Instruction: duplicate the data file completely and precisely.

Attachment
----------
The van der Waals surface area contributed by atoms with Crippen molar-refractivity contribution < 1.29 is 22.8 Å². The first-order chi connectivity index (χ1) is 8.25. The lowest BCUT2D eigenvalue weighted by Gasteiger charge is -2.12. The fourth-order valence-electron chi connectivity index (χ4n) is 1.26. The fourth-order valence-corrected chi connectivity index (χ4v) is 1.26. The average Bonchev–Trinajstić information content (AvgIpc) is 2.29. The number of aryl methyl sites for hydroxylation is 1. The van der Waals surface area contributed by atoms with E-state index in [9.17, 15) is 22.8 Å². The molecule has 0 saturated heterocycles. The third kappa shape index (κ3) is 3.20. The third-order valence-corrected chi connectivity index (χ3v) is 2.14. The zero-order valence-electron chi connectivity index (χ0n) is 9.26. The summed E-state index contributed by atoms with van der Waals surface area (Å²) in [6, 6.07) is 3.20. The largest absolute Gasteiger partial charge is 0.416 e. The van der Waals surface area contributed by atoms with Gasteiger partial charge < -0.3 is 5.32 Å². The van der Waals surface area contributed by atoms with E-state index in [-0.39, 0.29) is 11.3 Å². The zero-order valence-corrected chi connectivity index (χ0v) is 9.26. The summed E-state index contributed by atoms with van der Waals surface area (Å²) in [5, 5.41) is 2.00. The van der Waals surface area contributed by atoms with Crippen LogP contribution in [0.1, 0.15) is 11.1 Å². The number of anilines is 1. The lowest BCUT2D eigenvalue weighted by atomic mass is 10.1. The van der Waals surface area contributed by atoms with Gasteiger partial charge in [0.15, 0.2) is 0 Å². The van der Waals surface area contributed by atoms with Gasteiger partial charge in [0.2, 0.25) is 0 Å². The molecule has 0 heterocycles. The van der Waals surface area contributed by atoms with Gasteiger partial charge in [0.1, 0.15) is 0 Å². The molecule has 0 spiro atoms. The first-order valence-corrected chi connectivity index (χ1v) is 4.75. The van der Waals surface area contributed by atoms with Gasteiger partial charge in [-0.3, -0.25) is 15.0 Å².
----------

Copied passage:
The van der Waals surface area contributed by atoms with Crippen molar-refractivity contribution < 1.29 is 22.8 Å². The first-order chi connectivity index (χ1) is 8.25. The lowest BCUT2D eigenvalue weighted by Gasteiger charge is -2.12. The fourth-order valence-electron chi connectivity index (χ4n) is 1.26. The fourth-order valence-corrected chi connectivity index (χ4v) is 1.26. The average Bonchev–Trinajstić information content (AvgIpc) is 2.29. The number of aryl methyl sites for hydroxylation is 1. The van der Waals surface area contributed by atoms with E-state index in [9.17, 15) is 22.8 Å². The molecule has 0 saturated heterocycles. The third kappa shape index (κ3) is 3.20. The third-order valence-corrected chi connectivity index (χ3v) is 2.14. The zero-order valence-electron chi connectivity index (χ0n) is 9.26. The summed E-state index contributed by atoms with van der Waals surface area (Å²) in [6, 6.07) is 3.20. The largest absolute Gasteiger partial charge is 0.416 e. The van der Waals surface area contributed by atoms with Gasteiger partial charge < -0.3 is 5.32 Å². The van der Waals surface area contributed by atoms with E-state index in [-0.39, 0.29) is 11.3 Å². The zero-order valence-corrected chi connectivity index (χ0v) is 9.26. The summed E-state index contributed by atoms with van der Waals surface area (Å²) in [5, 5.41) is 2.00. The van der Waals surface area contributed by atoms with Crippen LogP contribution in [0.1, 0.15) is 11.1 Å². The number of anilines is 1. The lowest BCUT2D eigenvalue weighted by atomic mass is 10.1. The van der Waals surface area contributed by atoms with Gasteiger partial charge in [0.15, 0.2) is 0 Å². The van der Waals surface area contributed by atoms with Gasteiger partial charge in [0.2, 0.25) is 0 Å². The molecule has 0 heterocycles. The van der Waals surface area contributed by atoms with Gasteiger partial charge in [0.1, 0.15) is 0 Å². The molecule has 0 spiro atoms. The first-order valence-corrected chi connectivity index (χ1v) is 4.75. The van der Waals surface area contributed by atoms with Gasteiger partial charge in [-0.3, -0.25) is 15.0 Å².